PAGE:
It's All About Succession Planning: A Preview of Daring to Lead 2011

Friday, May 27, 2011

DTL Blogpost Engaging, inspiring, and informative.

As a sector-switcher, I don’t represent the target audience for “Daring to Lead 2011,” a presentation offered by Donors Forum in May, but I found myself riveted by the presentations and panel discussion. What could have been dry statistics was transformed into a compelling, and at times humorous, presentation by Jeanne Bell, CEO of Compass Point.

Daring to Lead explored findings from a major survey of executive directors from around the country. In a nutshell, it is all about succession planning. But from my perspective, the event provided some key insights into the nonprofit sector and strategies for my own career trajectory.

First, the idea that there is going to be a huge vacuum in the nonprofit sector created by retiring baby boomers is, according to Bell, a false alarm. The data show that there are plenty of upper-level managers itching to become executive directors, and that only 34% of executives are 57 or older. Tom Adams (President of Transition Guides), who also gave a fascinating presentation, said we can expect the recent 10-12% turnover rate among executive directors to remain steady.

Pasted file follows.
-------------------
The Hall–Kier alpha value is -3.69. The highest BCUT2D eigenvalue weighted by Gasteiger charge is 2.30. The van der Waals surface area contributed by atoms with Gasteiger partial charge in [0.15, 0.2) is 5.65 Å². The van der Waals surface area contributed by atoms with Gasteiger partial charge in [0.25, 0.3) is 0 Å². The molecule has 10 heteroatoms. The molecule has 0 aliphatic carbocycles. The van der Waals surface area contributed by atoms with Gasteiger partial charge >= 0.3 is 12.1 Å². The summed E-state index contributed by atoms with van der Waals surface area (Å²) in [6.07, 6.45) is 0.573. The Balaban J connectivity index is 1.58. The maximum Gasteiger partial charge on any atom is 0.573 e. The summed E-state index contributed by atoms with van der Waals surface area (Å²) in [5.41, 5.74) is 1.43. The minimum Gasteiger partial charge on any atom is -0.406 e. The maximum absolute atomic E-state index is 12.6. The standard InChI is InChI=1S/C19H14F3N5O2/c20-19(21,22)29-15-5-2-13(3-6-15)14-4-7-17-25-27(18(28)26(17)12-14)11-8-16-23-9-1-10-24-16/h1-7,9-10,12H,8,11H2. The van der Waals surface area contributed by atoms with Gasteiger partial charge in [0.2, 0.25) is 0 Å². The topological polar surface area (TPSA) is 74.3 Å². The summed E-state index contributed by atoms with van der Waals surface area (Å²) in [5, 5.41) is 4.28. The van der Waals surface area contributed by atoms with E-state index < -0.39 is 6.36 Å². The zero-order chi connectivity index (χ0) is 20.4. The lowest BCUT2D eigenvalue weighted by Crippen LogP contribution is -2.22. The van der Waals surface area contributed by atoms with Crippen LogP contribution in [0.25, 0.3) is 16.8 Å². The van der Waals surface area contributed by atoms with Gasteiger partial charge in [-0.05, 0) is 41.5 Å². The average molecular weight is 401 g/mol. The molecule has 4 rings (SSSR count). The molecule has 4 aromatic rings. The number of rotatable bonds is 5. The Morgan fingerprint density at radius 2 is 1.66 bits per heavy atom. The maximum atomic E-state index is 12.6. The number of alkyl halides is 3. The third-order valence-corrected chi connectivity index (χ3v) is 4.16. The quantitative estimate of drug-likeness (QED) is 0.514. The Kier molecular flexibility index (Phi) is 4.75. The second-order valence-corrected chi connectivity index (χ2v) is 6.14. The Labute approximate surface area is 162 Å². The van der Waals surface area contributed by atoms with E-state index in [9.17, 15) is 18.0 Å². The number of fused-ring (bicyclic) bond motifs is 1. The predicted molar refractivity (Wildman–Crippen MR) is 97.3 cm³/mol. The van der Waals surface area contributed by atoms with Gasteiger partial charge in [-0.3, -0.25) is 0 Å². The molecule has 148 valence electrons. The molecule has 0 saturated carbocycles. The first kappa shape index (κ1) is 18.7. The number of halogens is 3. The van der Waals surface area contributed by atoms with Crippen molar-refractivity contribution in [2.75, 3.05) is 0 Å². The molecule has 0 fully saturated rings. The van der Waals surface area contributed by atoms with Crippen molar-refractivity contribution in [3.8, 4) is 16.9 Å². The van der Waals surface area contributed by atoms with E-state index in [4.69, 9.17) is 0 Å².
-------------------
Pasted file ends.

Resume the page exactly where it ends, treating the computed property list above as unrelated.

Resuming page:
So the sector does not suffer from a lack of people, but a lack of transition planning. While this may be a little disappointing to job-hunters (like me) that were hoping for that job vacuum to open up, all is not lost. I learned that finding a mentor is a key step I can take right now. Moreover, when I begin interviewing for management positions, I know to be on the lookout for a few things:

  • Do the board and executive director relate as trusted partners?
  • Does the organization have a written succession plan and a clear organizational plan?
  • Do executive level managers actively develop leaders in their organization?
  • Will the organization create new job descriptions as employees grow and develop?
  • Does the board support and develop executive leadership?

An effective board and an organization committed to leadership development are important not only to succession planning, but also to career planning for up-and-coming nonprofit leaders.

~Mary Penn, Communications and Development Volunteer